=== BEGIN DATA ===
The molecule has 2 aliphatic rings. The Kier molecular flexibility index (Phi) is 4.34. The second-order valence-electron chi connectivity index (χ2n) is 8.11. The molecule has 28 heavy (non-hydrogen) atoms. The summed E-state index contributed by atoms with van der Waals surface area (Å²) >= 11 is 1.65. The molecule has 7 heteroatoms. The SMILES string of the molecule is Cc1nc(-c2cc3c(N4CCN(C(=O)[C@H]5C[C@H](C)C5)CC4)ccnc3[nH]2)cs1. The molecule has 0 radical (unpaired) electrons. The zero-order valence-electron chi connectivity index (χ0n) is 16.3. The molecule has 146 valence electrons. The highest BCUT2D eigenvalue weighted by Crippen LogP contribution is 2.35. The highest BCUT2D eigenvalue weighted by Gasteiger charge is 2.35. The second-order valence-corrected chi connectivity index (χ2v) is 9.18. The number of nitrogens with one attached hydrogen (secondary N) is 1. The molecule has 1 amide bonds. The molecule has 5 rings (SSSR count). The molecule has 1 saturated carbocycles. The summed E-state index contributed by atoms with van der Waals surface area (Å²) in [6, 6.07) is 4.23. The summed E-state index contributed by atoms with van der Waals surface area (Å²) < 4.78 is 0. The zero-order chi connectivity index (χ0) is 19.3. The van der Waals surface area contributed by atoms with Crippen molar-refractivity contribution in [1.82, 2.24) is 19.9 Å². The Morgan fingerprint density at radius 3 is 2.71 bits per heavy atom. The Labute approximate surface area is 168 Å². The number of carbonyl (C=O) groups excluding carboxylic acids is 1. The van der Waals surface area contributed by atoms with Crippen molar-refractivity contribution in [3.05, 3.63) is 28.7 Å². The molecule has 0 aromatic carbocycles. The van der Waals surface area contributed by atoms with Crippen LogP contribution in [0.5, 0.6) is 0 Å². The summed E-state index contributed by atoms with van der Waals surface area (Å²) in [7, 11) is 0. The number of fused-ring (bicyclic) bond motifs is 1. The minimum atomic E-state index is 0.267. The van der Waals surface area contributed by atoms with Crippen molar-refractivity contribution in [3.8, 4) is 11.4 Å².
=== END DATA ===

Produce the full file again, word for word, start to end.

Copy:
The molecule has 2 aliphatic rings. The Kier molecular flexibility index (Phi) is 4.34. The second-order valence-electron chi connectivity index (χ2n) is 8.11. The molecule has 28 heavy (non-hydrogen) atoms. The summed E-state index contributed by atoms with van der Waals surface area (Å²) >= 11 is 1.65. The molecule has 7 heteroatoms. The SMILES string of the molecule is Cc1nc(-c2cc3c(N4CCN(C(=O)[C@H]5C[C@H](C)C5)CC4)ccnc3[nH]2)cs1. The molecule has 0 radical (unpaired) electrons. The zero-order valence-electron chi connectivity index (χ0n) is 16.3. The molecule has 146 valence electrons. The highest BCUT2D eigenvalue weighted by Crippen LogP contribution is 2.35. The highest BCUT2D eigenvalue weighted by Gasteiger charge is 2.35. The second-order valence-corrected chi connectivity index (χ2v) is 9.18. The number of nitrogens with one attached hydrogen (secondary N) is 1. The molecule has 1 amide bonds. The molecule has 5 rings (SSSR count). The molecule has 1 saturated carbocycles. The summed E-state index contributed by atoms with van der Waals surface area (Å²) in [6, 6.07) is 4.23. The summed E-state index contributed by atoms with van der Waals surface area (Å²) < 4.78 is 0. The zero-order chi connectivity index (χ0) is 19.3. The van der Waals surface area contributed by atoms with Crippen molar-refractivity contribution in [1.82, 2.24) is 19.9 Å². The Morgan fingerprint density at radius 3 is 2.71 bits per heavy atom. The Labute approximate surface area is 168 Å². The number of carbonyl (C=O) groups excluding carboxylic acids is 1. The van der Waals surface area contributed by atoms with Crippen molar-refractivity contribution in [3.05, 3.63) is 28.7 Å². The molecule has 0 aromatic carbocycles. The van der Waals surface area contributed by atoms with Crippen LogP contribution in [0.5, 0.6) is 0 Å². The summed E-state index contributed by atoms with van der Waals surface area (Å²) in [7, 11) is 0. The number of fused-ring (bicyclic) bond motifs is 1. The minimum atomic E-state index is 0.267. The van der Waals surface area contributed by atoms with Crippen molar-refractivity contribution in [3.8, 4) is 11.4 Å².